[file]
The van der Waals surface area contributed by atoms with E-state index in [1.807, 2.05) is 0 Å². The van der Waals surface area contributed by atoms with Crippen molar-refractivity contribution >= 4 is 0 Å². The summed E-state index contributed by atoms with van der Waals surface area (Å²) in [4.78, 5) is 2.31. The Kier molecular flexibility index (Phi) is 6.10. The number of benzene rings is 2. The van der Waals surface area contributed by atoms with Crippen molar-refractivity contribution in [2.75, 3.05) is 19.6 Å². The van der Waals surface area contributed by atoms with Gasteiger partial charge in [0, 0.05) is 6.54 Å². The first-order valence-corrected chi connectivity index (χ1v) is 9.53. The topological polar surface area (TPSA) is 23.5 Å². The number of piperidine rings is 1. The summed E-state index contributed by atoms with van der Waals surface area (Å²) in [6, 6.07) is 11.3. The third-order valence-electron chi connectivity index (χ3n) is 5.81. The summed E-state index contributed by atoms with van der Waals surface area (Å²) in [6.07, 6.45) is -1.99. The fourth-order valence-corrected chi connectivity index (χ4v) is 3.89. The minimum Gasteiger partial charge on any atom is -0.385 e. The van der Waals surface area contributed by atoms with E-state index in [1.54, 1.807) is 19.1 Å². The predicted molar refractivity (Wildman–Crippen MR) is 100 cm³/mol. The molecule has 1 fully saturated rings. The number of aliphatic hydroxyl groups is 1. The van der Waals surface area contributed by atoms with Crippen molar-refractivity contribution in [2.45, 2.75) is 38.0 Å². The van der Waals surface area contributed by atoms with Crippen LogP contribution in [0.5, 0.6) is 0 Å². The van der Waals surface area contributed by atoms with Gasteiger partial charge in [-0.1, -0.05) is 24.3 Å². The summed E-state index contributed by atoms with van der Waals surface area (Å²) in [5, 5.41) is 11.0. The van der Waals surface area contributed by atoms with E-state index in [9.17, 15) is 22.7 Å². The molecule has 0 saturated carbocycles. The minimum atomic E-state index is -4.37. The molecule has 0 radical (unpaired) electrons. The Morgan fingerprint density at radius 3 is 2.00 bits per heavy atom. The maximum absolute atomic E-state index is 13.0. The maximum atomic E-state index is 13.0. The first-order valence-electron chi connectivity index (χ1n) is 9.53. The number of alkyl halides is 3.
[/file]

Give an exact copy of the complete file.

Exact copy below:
The van der Waals surface area contributed by atoms with E-state index in [1.807, 2.05) is 0 Å². The van der Waals surface area contributed by atoms with Crippen molar-refractivity contribution >= 4 is 0 Å². The summed E-state index contributed by atoms with van der Waals surface area (Å²) in [4.78, 5) is 2.31. The Kier molecular flexibility index (Phi) is 6.10. The number of benzene rings is 2. The van der Waals surface area contributed by atoms with Crippen molar-refractivity contribution in [2.75, 3.05) is 19.6 Å². The van der Waals surface area contributed by atoms with Gasteiger partial charge in [0, 0.05) is 6.54 Å². The first-order valence-corrected chi connectivity index (χ1v) is 9.53. The topological polar surface area (TPSA) is 23.5 Å². The number of piperidine rings is 1. The summed E-state index contributed by atoms with van der Waals surface area (Å²) in [6, 6.07) is 11.3. The third-order valence-electron chi connectivity index (χ3n) is 5.81. The summed E-state index contributed by atoms with van der Waals surface area (Å²) in [6.07, 6.45) is -1.99. The fourth-order valence-corrected chi connectivity index (χ4v) is 3.89. The minimum Gasteiger partial charge on any atom is -0.385 e. The van der Waals surface area contributed by atoms with E-state index in [1.54, 1.807) is 19.1 Å². The predicted molar refractivity (Wildman–Crippen MR) is 100 cm³/mol. The molecule has 1 fully saturated rings. The number of aliphatic hydroxyl groups is 1. The van der Waals surface area contributed by atoms with Crippen molar-refractivity contribution in [2.45, 2.75) is 38.0 Å². The van der Waals surface area contributed by atoms with Crippen LogP contribution in [0.5, 0.6) is 0 Å². The van der Waals surface area contributed by atoms with Gasteiger partial charge in [-0.1, -0.05) is 24.3 Å². The summed E-state index contributed by atoms with van der Waals surface area (Å²) in [5, 5.41) is 11.0. The van der Waals surface area contributed by atoms with E-state index in [9.17, 15) is 22.7 Å². The molecule has 0 saturated carbocycles. The minimum atomic E-state index is -4.37. The molecule has 0 radical (unpaired) electrons. The Morgan fingerprint density at radius 3 is 2.00 bits per heavy atom. The maximum absolute atomic E-state index is 13.0. The maximum atomic E-state index is 13.0. The first-order valence-electron chi connectivity index (χ1n) is 9.53. The number of alkyl halides is 3.